ON Forage Report – June 3, 2015

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First-cut dairy haylage is in full swing as the weather permits. Some farms are finished. The dry spring weather limited forage growth in some areas, particularly grassier fields, forage winter cereals, ryegrass, and alfalfa fields that were older, winter injured or fall harvested. Where severe frost occured on May 23rd, some alfalfa growth and development was delayed. (Frost Damaged Alfalfa http://fieldcropnews.com/?p=6812) Yield potential is quite variable, depending on location and management. Forage crops in eastern Ontario generally look good, but some in western and central Ontario are reported as having below normal yield potential. Some poorer fields will be harvested soon and replanted into soybeans or sorghum-sudangrass. New seedings loook much better with recent rains. The window of opportunity for spraying is closing or closed, so monitor these fields for timing of herbicide application. (Successful Forage Establishment http://fieldcropnews.com/?p=9535) Some alfalfa weevil damage is being reported. At this time, the preferred option is to cut. (http://fieldcropnews.com/2015/06/cereal-leaf-beetle-and-alfalfa-weevil/ )

Baleage

Making “baleage” can provide quality forage by reducing the risk of rain damage in shorter harvest windows. However, it must be managed to reduce the risk of spoilage. The risk of spoilage can be frustrating to novices. There is little room to cut corners. It is critical to use enough layers of plastic so that no oxygen can enter the bale! Although a minimum of 6 mils of plastic film has typically been recommended, at least 8 mils or more is preferable, particularly with drier baleage and square bales. Make firm, dense, uniform bales. Large squares are usually denser than rounds. Bale at 40 – 55 % moisture. Lower moistures can also work and make excellent baleage, particularly with large square bales wrapped with adequate plastic, but can be at a greater risk of spoilage if done incorrectly. Wrap round bales within 2 hours of baling on hot days and within 4-12 hours at cooler temperatures. Large square bales are more forgiving of later wrapping. Avoid using hay that was rained on. If raking, minimize contamination by clostridia bacteria by ensuring the rake tines do not touch the ground and incorporating soil. Avoid fields contaminated by manure. Avoid stemmy, mature hay with low sugar content. Be sure to repair all tears and holes in the plastic. (“Baleage Tips” http://fieldcropnews.com/?p=3531)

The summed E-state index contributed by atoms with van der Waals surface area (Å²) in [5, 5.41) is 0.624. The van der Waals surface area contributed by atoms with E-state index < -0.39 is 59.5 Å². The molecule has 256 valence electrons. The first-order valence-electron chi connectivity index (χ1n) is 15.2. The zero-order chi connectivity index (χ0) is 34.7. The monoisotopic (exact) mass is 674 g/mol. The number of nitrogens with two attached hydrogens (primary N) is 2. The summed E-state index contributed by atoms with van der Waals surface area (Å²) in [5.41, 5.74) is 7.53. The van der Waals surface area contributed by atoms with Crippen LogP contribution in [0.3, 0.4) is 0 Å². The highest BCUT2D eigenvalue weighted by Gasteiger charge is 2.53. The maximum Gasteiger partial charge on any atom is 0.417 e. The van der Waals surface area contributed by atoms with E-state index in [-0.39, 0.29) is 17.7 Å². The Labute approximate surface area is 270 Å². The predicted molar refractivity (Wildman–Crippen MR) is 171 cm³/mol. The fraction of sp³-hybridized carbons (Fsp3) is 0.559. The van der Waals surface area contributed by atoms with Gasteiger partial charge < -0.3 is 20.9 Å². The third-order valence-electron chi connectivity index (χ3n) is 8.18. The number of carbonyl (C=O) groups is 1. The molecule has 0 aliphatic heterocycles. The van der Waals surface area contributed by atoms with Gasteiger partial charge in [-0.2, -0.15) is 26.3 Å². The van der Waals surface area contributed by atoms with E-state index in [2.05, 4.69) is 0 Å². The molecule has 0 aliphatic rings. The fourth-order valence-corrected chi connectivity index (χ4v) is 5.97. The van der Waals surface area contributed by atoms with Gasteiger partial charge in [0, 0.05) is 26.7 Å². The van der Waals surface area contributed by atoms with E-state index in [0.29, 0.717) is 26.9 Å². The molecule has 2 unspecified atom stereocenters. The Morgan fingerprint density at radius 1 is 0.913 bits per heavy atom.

Sulphur On Alfalfa

We are seeing more situations where there is a yield response when applying sulphur (S) to alfalfa. Sometimes in field trials the response is quite dramatic, while in others there is no response. S deficient alfalfa plants are short, spindly, and light-green. S deficiencies are more likely to occur on low organic matter soils, and soils that have not had a recent manure application. Tissue testing of alfalfa (at mid-bud to early-flower stage) is a suitable diagnostic tool to determine S deficiencies. Sample the top 6 inches of 30 – 40 stems, air dry them and send them to a laboratory. The critical level below which alfalfa is considered S deficient is 0.25%.

A general thumb rule for S application on alfalfa is 5 lbs/acre per ton of dry matter yield. Sulphur must be in the sulphate form to be taken up by the plant. Sulphate fertilizers include ammonium sulphate (34 – 0 – 0 – 24), potassium sulphate (0 – 0 – 50 – 18), sulphate of potash magnesia (Sul-Po-Mag or K-Mag) (0 – 0 – 22 – 20) and calcium sulphate (gypsum) (0 – 0 – 0 – 17). Elemental sulphur (0-0-0-90) consists of finely ground sulphur that has been pelletized. It is much cheaper than sulphate, but must be slowly converted by oxidation to sulphate by soil bacteria before plants can utilize it. A single application of elemental sulphur rather than sulphate, provides a cheaper, longer term S source and reduces the need for annual applications. An application of 50 lbs/ac of elemental-S should last the life of a productive 3 year alfalfa stand. Applying elemental-S bulk blended with other fertilizer is the most cost effective method of providing S, but an application of sulphate provides a more immediate yield response. (Sulphur On Alfalfa http://fieldcropnews.com/?p=9092)

Liquid Manure After 1st Cut Haylage

Applying liquid manure immediately after alfalfa haylage harvest improves both yield and forage quality. A rule of thumb is to apply no more than 50 lbs/ac as ammonium-N. That is typically about 4,000 gal/ac of dairy manure, but there is a wide range in dry matters. A manure analysis will provide a more accurate number. Just as important is how quickly it is applied after the haylage is taken off, before regrowth. (“Manure Applied To Forage Has Value” http://fieldcropnews.com/2013/05/7189/ “ Johnes Disease – Should Manure Be Applied To Forage?” http://fieldcropnews.com/2012/05/johne%e2%80%99s-disease-should-manure-be-applied-to-forages/